Once the ship of state is diverted from its course toward the rocky shoals of autocracy, Joe Biden, his administration, and—it is to be hoped— a Democratic Senate and Democratic House of Representatives—can renew the goal of perfecting our Republic and again becoming a beacon of freedom in an increasingly dark and perilous world.

Enough.

July 30, 2020

The Real Trump Platform

Republicans have decided to forego creating a new party platform for 2020 and to simply reuse their 2016 version. This is administratively simple, of course, but the United States of 2020 is very different from that of 2016, and Donald Trump’s agenda, now that Trump has seen what he can get away with, is rather more expansive. The president will not be too explicit about his real goals for the country, but we can glean some objectives from his actions and his tweets. Others, we can guess. Some of these ideas, he may be willing to talk about; others not so much.

Here is an attempt to discern the planks of Mr. Trump’s real platform for 2020:
  1. Complete and strengthen the wall on our southern border and begin building a wall on our northern border.
  2. Deport all people in the country found to be undocumented.
  3. Eliminate all immigration into the U.S., both permanent and temporary.
  4. Stop admitting asylum seekers.
  5. Withdraw from the United Nations, NATO, and other multilateral compacts.
  6. Add Russia to the G7.
  7. Add a representative of Russia to the National Security Council.
  8. Accept Russia’s annexation of Crimea.
  9. Remove U.S. troops from Europe, Korea, Syria, and Afghanistan.
  10. Increase spending on defense.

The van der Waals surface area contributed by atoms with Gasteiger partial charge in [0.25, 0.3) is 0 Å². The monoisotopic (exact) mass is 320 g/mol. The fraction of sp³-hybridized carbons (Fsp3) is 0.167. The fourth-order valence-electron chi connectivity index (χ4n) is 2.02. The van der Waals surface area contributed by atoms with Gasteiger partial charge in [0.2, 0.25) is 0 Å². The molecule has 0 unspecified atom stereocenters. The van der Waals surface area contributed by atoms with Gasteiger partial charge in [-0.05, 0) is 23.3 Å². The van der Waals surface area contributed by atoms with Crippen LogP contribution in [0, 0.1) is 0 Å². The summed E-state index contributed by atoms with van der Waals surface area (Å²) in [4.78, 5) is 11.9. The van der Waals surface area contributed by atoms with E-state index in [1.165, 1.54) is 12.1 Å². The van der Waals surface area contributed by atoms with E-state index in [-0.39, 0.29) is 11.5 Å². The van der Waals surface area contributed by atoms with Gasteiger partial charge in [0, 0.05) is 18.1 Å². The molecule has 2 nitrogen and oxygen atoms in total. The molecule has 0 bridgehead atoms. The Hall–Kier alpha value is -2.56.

11. Increase arms sales to Saudi Arabia and Israel.
  12. Eliminate the inheritance tax.
  13. Decrease the corporate income tax.
  14. Provide additional tax breaks for real estate developers.
  15. Outlaw all abortions.
  16. Keep niggers out of white suburbs.
  17. Eliminate scientists and science advice from government.
  18. Eliminate spending on science and medicine.
  19. Eliminate public schools and universities in favor of for-profit education.
  20. Protect statues of Confederate generals and other monuments to the Confederacy.
  21. Put the portrait of Robert E. Lee on the $20 bill.
  22. Outlaw books criticizing the president.
  23. Strengthen laws against slander and libel.
  24. Institute new taxes on newspapers and radio and television stations.
  25. Outlaw mail-in voting.
  26. Require a government ID for voting throughout the country.
  27. Privatize postal and weather services, Social Security, and the IRS.
  28. Begin charging admission for D.C. museums and monuments.
  29. Make the Justice Department and Federal Reserve answerable only to the president.